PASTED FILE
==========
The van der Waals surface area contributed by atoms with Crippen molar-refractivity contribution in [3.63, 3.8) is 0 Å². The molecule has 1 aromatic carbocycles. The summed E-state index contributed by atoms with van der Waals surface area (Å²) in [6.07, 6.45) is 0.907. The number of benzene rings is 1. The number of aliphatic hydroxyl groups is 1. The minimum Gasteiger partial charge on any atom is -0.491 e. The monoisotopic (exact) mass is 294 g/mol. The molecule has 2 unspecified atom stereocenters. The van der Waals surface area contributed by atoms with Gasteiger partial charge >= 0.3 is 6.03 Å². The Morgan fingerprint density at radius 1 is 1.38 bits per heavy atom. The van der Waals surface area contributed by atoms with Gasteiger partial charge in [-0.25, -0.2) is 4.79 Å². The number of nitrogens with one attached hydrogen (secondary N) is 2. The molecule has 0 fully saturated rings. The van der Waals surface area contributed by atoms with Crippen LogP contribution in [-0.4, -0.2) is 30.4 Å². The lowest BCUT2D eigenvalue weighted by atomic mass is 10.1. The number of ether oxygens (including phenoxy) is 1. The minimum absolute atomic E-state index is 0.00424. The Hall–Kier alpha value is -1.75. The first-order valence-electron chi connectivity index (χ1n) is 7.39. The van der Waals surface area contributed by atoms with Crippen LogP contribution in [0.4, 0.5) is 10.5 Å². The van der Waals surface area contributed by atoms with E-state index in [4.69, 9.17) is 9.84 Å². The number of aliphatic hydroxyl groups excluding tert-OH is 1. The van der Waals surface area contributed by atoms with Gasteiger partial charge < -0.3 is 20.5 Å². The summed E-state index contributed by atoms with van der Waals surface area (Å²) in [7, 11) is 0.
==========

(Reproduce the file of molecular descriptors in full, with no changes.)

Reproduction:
The van der Waals surface area contributed by atoms with Crippen molar-refractivity contribution in [3.63, 3.8) is 0 Å². The molecule has 1 aromatic carbocycles. The summed E-state index contributed by atoms with van der Waals surface area (Å²) in [6.07, 6.45) is 0.907. The number of benzene rings is 1. The number of aliphatic hydroxyl groups is 1. The minimum Gasteiger partial charge on any atom is -0.491 e. The monoisotopic (exact) mass is 294 g/mol. The molecule has 2 unspecified atom stereocenters. The van der Waals surface area contributed by atoms with Gasteiger partial charge >= 0.3 is 6.03 Å². The Morgan fingerprint density at radius 1 is 1.38 bits per heavy atom. The van der Waals surface area contributed by atoms with Gasteiger partial charge in [-0.25, -0.2) is 4.79 Å². The number of nitrogens with one attached hydrogen (secondary N) is 2. The molecule has 0 fully saturated rings. The van der Waals surface area contributed by atoms with Crippen LogP contribution in [-0.4, -0.2) is 30.4 Å². The lowest BCUT2D eigenvalue weighted by atomic mass is 10.1. The number of ether oxygens (including phenoxy) is 1. The minimum absolute atomic E-state index is 0.00424. The Hall–Kier alpha value is -1.75. The first-order valence-electron chi connectivity index (χ1n) is 7.39. The van der Waals surface area contributed by atoms with Crippen LogP contribution in [0.4, 0.5) is 10.5 Å². The van der Waals surface area contributed by atoms with E-state index in [4.69, 9.17) is 9.84 Å². The number of aliphatic hydroxyl groups excluding tert-OH is 1. The van der Waals surface area contributed by atoms with Gasteiger partial charge < -0.3 is 20.5 Å². The summed E-state index contributed by atoms with van der Waals surface area (Å²) in [7, 11) is 0.